Around Seattle you can hike year round on snow free trails. But hiking in the Pacific Northwest during winter months does require a certain tolerance for being outside in the 30s and 40s with the frequent drizzle of rain.
In my earlier blog post, A Sea Level Snow, I mentioned that Seattle is a part of "the lowlands" - a low lying and temperate climate are between the Olympic Range to the west and the Cascade Range to the east. Being a low elevation area, snow is infrequent during the winter months and a plethora of hiking trails are accessible year round. These type trails are great for offseason or early season conditioning and serve as a quick escape from the city for a few hours in nature.
Last year, my first winter in Seattle, I did not do any hiking from January - March. I was new and scared off (or inexperienced) with the cooler temperatures and the threat of rain. But since then I have learned a few things... The rain/drizzle is really light (usually). And NO it does not rain as much as they say. And this Southerner has learned that the low 40s or upper 30s is not cold - with the right layering and when actively moving. The best advice: ignore the weather and just go about your plans! So, this winter I did just that and have made the most of my local, low elevation hiking trails.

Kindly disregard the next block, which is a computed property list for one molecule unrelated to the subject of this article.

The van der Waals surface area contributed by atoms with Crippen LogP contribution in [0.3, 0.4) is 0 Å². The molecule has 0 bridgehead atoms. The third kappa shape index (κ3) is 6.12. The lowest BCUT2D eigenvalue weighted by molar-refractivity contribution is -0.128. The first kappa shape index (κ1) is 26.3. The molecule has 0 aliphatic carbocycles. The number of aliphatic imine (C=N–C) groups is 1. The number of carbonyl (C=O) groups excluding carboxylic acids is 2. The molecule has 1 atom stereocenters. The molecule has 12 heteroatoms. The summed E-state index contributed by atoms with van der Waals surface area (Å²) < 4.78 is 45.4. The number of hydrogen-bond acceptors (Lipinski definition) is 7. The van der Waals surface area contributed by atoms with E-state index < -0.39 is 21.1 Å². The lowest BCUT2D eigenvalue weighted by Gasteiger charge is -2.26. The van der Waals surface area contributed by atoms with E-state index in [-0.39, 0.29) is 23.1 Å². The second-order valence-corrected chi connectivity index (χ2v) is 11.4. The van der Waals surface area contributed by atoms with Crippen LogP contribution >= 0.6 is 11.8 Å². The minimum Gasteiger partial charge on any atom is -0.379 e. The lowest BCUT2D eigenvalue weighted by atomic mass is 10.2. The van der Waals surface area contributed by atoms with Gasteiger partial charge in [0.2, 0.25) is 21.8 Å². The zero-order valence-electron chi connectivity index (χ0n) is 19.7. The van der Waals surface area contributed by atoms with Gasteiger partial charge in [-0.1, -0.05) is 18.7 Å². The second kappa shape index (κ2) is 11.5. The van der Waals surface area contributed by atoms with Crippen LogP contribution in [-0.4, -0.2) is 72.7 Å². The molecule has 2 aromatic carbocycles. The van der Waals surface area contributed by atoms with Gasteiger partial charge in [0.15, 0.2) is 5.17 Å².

For any hiking during the winter months, you will have to leave behind the memories of the summer's wide-open vistas and mountain peaks. But I have found that there is a different kind of beauty in the lush Pacific Northwest forest. While it may not be as dramatic, once you open your eyes to the interesting things along the forested trail you'll see so much beauty (and find plenty of solitude). The typical menu includes: many varieties of trees, ferns, decaying logs/tree trunks, mushrooms, moss, and muddy or lightly snow covered trails (thanks to all the precipitation).
Check out a few of the interesting shots that I captured this winter (January to March 2021) on my local go-to conditioning trails. You will notice some of the shots look hazy - well, that is the light rain through the trees! Now bring on the spring...